Is it hard for you to get motivated to study?
Let’s face it…
It’s so easy to watch one more video or to scroll through your social media feed one more time.
But your exams are approaching.
You have a rising sense of panic, but you don’t know where to begin. The more you panic, the harder it is to get to work.
If this is the situation you’re in, keep reading.
In this article, I’m going to explain 23 proven strategies that successful students use to motivate themselves to study.
Get ready to say goodbye to procrastination!
This article is 3,000 words long, so I’ve created a PDF summary for your convenience. Enter your email below to download it. The PDF contains all the tips found here, plus 7 exclusive bonus tips that you’ll only find in the PDF.
How to motivate yourself to study
When you’re feeling unmotivated, taking the first step is usually the hardest part.
Here are the best ways to motivate yourself to study, so you can be as productive as possible.
1. Discover why you procrastinate
Procrastinating on your schoolwork is a complex problem that can have many different causes.
Here are some of the most common:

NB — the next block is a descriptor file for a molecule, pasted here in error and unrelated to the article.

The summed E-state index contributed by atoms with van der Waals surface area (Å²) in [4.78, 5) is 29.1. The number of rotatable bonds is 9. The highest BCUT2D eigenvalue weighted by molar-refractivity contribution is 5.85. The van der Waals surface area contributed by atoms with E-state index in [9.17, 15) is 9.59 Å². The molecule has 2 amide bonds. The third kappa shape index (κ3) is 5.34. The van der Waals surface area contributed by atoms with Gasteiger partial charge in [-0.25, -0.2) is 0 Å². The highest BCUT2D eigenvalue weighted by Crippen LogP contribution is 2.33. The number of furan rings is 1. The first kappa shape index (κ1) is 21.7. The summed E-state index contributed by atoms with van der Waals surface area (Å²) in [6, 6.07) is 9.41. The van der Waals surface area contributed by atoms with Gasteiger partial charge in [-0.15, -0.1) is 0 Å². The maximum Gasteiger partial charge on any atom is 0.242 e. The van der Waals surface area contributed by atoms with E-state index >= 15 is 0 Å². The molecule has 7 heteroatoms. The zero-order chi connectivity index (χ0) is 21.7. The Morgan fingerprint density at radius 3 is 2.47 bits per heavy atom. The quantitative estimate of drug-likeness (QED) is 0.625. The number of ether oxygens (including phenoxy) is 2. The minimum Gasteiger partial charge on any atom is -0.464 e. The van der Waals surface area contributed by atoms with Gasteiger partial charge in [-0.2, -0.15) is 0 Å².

- You’ve convinced yourself that your homework is beyond your abilities
- Putting off your homework is a way of rebelling against your parents or teachers
- You’ve decided the topic is boring
- You’re waiting for the “perfect” time to start
- The task has become so overwhelming that you don’t know where to start
Understanding why you procrastinate is a key first step to getting motivated.
Spend some time reflecting on what makes you procrastinate. This will enable you to identify which of the following tips will help you the most.
2. Break the material down into chunks
A major cause of procrastination is that the task ahead seems overwhelming.
That’s when you need to “chunk down”. Break down each task into small chunks.
Assign yourself a certain number of those chunks each day. Suddenly, you’re no longer faced with a scary task, but rather a series of manageable chunks.
A chunk might be reading two pages of your textbook, completing five multiple-choice questions, or finding four reference articles on the Internet for your paper.
3. Reward yourself
Every time you complete one or two chunks, reward yourself with a short period of relaxation.
It could be five minutes on your favourite smartphone game, a short walk, or playing the guitar.
Rewarding yourself with short and enjoyable breaks is a key part of the “chunking down” technique.
4. Create a study routine
We’re creatures of habit.
Bad study habits are easy to fall into, but you can also develop good study habits to help you keep up with your schoolwork.